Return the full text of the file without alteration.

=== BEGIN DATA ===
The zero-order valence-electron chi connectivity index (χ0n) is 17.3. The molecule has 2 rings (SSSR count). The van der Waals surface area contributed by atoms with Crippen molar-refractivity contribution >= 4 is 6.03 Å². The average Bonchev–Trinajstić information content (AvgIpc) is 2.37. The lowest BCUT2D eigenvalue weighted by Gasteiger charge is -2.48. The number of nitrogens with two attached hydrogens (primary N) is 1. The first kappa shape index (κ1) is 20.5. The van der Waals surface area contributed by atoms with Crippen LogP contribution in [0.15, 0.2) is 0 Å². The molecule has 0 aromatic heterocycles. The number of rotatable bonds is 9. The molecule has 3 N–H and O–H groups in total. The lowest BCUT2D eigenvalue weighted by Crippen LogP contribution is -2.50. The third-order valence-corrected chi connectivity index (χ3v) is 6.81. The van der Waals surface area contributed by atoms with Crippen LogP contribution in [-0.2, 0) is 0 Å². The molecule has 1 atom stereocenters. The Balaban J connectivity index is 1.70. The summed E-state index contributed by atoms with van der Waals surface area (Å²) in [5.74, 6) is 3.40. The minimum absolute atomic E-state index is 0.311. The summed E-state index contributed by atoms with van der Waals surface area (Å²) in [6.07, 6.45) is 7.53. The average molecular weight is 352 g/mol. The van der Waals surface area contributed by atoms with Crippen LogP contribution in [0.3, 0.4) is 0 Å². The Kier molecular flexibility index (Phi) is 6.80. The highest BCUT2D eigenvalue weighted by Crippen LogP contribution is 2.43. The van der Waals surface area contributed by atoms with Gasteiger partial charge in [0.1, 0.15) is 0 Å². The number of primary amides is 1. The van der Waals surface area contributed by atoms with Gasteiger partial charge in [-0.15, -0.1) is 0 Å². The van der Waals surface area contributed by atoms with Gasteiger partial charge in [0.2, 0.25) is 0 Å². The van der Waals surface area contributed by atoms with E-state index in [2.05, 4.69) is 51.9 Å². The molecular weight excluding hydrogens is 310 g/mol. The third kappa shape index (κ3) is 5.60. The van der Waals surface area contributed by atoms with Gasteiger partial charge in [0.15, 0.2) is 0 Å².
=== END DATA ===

The zero-order valence-electron chi connectivity index (χ0n) is 17.3. The molecule has 2 rings (SSSR count). The van der Waals surface area contributed by atoms with Crippen molar-refractivity contribution >= 4 is 6.03 Å². The average Bonchev–Trinajstić information content (AvgIpc) is 2.37. The lowest BCUT2D eigenvalue weighted by Gasteiger charge is -2.48. The number of nitrogens with two attached hydrogens (primary N) is 1. The first kappa shape index (κ1) is 20.5. The van der Waals surface area contributed by atoms with Crippen LogP contribution in [0.15, 0.2) is 0 Å². The molecule has 0 aromatic heterocycles. The number of rotatable bonds is 9. The molecule has 3 N–H and O–H groups in total. The lowest BCUT2D eigenvalue weighted by Crippen LogP contribution is -2.50. The third-order valence-corrected chi connectivity index (χ3v) is 6.81. The van der Waals surface area contributed by atoms with Crippen LogP contribution in [-0.2, 0) is 0 Å². The molecule has 1 atom stereocenters. The Balaban J connectivity index is 1.70. The summed E-state index contributed by atoms with van der Waals surface area (Å²) in [5.74, 6) is 3.40. The minimum absolute atomic E-state index is 0.311. The summed E-state index contributed by atoms with van der Waals surface area (Å²) in [6.07, 6.45) is 7.53. The average molecular weight is 352 g/mol. The van der Waals surface area contributed by atoms with Crippen LogP contribution in [0.3, 0.4) is 0 Å². The Kier molecular flexibility index (Phi) is 6.80. The highest BCUT2D eigenvalue weighted by Crippen LogP contribution is 2.43. The van der Waals surface area contributed by atoms with Gasteiger partial charge in [0.1, 0.15) is 0 Å². The number of primary amides is 1. The van der Waals surface area contributed by atoms with Gasteiger partial charge in [-0.15, -0.1) is 0 Å². The van der Waals surface area contributed by atoms with Gasteiger partial charge in [0.2, 0.25) is 0 Å². The van der Waals surface area contributed by atoms with E-state index in [2.05, 4.69) is 51.9 Å². The molecular weight excluding hydrogens is 310 g/mol. The third kappa shape index (κ3) is 5.60. The van der Waals surface area contributed by atoms with Gasteiger partial charge in [0.15, 0.2) is 0 Å².